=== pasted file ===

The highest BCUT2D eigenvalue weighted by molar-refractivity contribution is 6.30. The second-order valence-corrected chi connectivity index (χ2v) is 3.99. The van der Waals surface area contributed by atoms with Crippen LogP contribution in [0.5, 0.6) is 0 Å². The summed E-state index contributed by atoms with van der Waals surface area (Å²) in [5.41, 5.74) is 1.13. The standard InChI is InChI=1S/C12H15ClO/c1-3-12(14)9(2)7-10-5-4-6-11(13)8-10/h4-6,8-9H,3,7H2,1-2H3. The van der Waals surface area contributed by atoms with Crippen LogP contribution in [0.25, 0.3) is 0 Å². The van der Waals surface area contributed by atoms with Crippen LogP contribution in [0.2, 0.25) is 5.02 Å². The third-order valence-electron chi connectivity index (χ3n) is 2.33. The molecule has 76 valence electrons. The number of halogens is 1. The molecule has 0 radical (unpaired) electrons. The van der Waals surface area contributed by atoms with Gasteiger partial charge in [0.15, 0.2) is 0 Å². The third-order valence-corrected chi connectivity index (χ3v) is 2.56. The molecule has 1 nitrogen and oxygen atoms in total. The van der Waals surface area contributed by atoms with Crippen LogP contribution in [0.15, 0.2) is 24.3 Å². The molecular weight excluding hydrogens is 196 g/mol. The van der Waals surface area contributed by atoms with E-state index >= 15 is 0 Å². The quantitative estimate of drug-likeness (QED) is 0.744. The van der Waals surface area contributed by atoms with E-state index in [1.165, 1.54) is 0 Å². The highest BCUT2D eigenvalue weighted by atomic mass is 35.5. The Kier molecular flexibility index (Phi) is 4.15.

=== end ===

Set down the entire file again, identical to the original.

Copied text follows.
The highest BCUT2D eigenvalue weighted by molar-refractivity contribution is 6.30. The second-order valence-corrected chi connectivity index (χ2v) is 3.99. The van der Waals surface area contributed by atoms with Crippen LogP contribution in [0.5, 0.6) is 0 Å². The summed E-state index contributed by atoms with van der Waals surface area (Å²) in [5.41, 5.74) is 1.13. The standard InChI is InChI=1S/C12H15ClO/c1-3-12(14)9(2)7-10-5-4-6-11(13)8-10/h4-6,8-9H,3,7H2,1-2H3. The van der Waals surface area contributed by atoms with Crippen LogP contribution in [0.25, 0.3) is 0 Å². The van der Waals surface area contributed by atoms with Crippen LogP contribution in [0.2, 0.25) is 5.02 Å². The third-order valence-electron chi connectivity index (χ3n) is 2.33. The molecule has 76 valence electrons. The number of halogens is 1. The molecule has 0 radical (unpaired) electrons. The van der Waals surface area contributed by atoms with Gasteiger partial charge in [0.15, 0.2) is 0 Å². The third-order valence-corrected chi connectivity index (χ3v) is 2.56. The molecule has 1 nitrogen and oxygen atoms in total. The van der Waals surface area contributed by atoms with Crippen LogP contribution in [0.15, 0.2) is 24.3 Å². The molecular weight excluding hydrogens is 196 g/mol. The van der Waals surface area contributed by atoms with E-state index >= 15 is 0 Å². The quantitative estimate of drug-likeness (QED) is 0.744. The van der Waals surface area contributed by atoms with E-state index in [1.165, 1.54) is 0 Å². The highest BCUT2D eigenvalue weighted by atomic mass is 35.5. The Kier molecular flexibility index (Phi) is 4.15.